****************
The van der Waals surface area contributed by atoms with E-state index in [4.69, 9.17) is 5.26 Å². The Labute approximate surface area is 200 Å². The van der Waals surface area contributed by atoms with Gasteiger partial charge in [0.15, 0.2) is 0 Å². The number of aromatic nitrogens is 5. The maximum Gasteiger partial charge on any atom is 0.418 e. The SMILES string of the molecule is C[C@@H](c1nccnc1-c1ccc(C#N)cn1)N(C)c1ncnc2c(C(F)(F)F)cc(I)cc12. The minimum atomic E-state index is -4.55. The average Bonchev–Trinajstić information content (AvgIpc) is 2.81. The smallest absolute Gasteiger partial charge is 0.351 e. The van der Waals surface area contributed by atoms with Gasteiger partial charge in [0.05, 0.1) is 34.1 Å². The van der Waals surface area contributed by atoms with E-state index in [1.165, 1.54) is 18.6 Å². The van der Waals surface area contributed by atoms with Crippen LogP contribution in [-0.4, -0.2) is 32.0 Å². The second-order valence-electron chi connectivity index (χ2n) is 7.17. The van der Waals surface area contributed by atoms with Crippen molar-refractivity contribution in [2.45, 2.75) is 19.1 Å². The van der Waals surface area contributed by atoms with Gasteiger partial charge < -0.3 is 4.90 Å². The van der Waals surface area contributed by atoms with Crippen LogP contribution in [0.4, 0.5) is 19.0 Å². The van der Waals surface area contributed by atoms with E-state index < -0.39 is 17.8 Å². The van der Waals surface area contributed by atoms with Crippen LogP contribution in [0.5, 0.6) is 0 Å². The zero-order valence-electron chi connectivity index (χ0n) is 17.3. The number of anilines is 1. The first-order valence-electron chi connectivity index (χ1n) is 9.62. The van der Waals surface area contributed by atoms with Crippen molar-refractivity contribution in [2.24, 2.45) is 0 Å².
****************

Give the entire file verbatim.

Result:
The van der Waals surface area contributed by atoms with E-state index in [4.69, 9.17) is 5.26 Å². The Labute approximate surface area is 200 Å². The van der Waals surface area contributed by atoms with Gasteiger partial charge in [0.15, 0.2) is 0 Å². The number of aromatic nitrogens is 5. The maximum Gasteiger partial charge on any atom is 0.418 e. The SMILES string of the molecule is C[C@@H](c1nccnc1-c1ccc(C#N)cn1)N(C)c1ncnc2c(C(F)(F)F)cc(I)cc12. The minimum atomic E-state index is -4.55. The average Bonchev–Trinajstić information content (AvgIpc) is 2.81. The smallest absolute Gasteiger partial charge is 0.351 e. The van der Waals surface area contributed by atoms with Gasteiger partial charge in [0.05, 0.1) is 34.1 Å². The van der Waals surface area contributed by atoms with E-state index in [1.165, 1.54) is 18.6 Å². The van der Waals surface area contributed by atoms with Crippen LogP contribution in [-0.4, -0.2) is 32.0 Å². The second-order valence-electron chi connectivity index (χ2n) is 7.17. The van der Waals surface area contributed by atoms with Crippen molar-refractivity contribution in [2.45, 2.75) is 19.1 Å². The van der Waals surface area contributed by atoms with Gasteiger partial charge < -0.3 is 4.90 Å². The van der Waals surface area contributed by atoms with Crippen LogP contribution in [0.4, 0.5) is 19.0 Å². The van der Waals surface area contributed by atoms with E-state index < -0.39 is 17.8 Å². The van der Waals surface area contributed by atoms with Crippen LogP contribution in [0.5, 0.6) is 0 Å². The zero-order valence-electron chi connectivity index (χ0n) is 17.3. The number of anilines is 1. The first-order valence-electron chi connectivity index (χ1n) is 9.62. The van der Waals surface area contributed by atoms with Crippen molar-refractivity contribution in [2.24, 2.45) is 0 Å².